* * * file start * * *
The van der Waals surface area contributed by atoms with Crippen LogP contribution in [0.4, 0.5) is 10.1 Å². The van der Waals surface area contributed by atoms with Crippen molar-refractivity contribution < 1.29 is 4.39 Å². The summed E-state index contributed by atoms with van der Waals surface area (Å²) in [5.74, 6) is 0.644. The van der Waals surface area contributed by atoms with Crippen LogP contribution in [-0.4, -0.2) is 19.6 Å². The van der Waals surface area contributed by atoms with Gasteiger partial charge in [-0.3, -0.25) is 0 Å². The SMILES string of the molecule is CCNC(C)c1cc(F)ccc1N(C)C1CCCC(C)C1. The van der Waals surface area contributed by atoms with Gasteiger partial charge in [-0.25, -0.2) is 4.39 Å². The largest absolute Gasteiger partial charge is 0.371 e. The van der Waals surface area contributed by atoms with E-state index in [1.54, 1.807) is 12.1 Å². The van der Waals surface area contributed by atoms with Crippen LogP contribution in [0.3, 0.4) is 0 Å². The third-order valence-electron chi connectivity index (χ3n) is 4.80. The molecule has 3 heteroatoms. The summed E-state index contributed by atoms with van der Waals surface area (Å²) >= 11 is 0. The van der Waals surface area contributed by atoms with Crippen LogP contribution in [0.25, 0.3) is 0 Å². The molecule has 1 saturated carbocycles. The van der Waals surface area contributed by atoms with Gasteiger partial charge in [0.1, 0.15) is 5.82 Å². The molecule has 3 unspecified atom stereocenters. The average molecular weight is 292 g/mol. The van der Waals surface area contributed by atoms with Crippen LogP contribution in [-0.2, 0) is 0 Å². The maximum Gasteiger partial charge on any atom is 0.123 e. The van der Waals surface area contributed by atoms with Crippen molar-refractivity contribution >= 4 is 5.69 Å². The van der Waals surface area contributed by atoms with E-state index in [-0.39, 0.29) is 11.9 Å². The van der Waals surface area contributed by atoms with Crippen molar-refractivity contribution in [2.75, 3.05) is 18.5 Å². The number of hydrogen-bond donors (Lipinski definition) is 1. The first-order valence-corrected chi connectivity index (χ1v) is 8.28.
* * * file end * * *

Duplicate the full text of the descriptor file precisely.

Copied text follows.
The van der Waals surface area contributed by atoms with Crippen LogP contribution in [0.4, 0.5) is 10.1 Å². The van der Waals surface area contributed by atoms with Crippen molar-refractivity contribution < 1.29 is 4.39 Å². The summed E-state index contributed by atoms with van der Waals surface area (Å²) in [5.74, 6) is 0.644. The van der Waals surface area contributed by atoms with Crippen LogP contribution in [-0.4, -0.2) is 19.6 Å². The van der Waals surface area contributed by atoms with Gasteiger partial charge in [-0.3, -0.25) is 0 Å². The SMILES string of the molecule is CCNC(C)c1cc(F)ccc1N(C)C1CCCC(C)C1. The van der Waals surface area contributed by atoms with Gasteiger partial charge in [-0.25, -0.2) is 4.39 Å². The largest absolute Gasteiger partial charge is 0.371 e. The van der Waals surface area contributed by atoms with E-state index in [1.54, 1.807) is 12.1 Å². The van der Waals surface area contributed by atoms with Crippen LogP contribution in [0.3, 0.4) is 0 Å². The third-order valence-electron chi connectivity index (χ3n) is 4.80. The molecule has 3 heteroatoms. The summed E-state index contributed by atoms with van der Waals surface area (Å²) >= 11 is 0. The van der Waals surface area contributed by atoms with Crippen LogP contribution in [0.25, 0.3) is 0 Å². The molecule has 1 saturated carbocycles. The van der Waals surface area contributed by atoms with Gasteiger partial charge in [0.1, 0.15) is 5.82 Å². The molecule has 3 unspecified atom stereocenters. The average molecular weight is 292 g/mol. The van der Waals surface area contributed by atoms with Crippen LogP contribution in [-0.2, 0) is 0 Å². The maximum Gasteiger partial charge on any atom is 0.123 e. The van der Waals surface area contributed by atoms with Crippen molar-refractivity contribution >= 4 is 5.69 Å². The van der Waals surface area contributed by atoms with E-state index in [-0.39, 0.29) is 11.9 Å². The van der Waals surface area contributed by atoms with Crippen molar-refractivity contribution in [2.75, 3.05) is 18.5 Å². The number of hydrogen-bond donors (Lipinski definition) is 1. The first-order valence-corrected chi connectivity index (χ1v) is 8.28.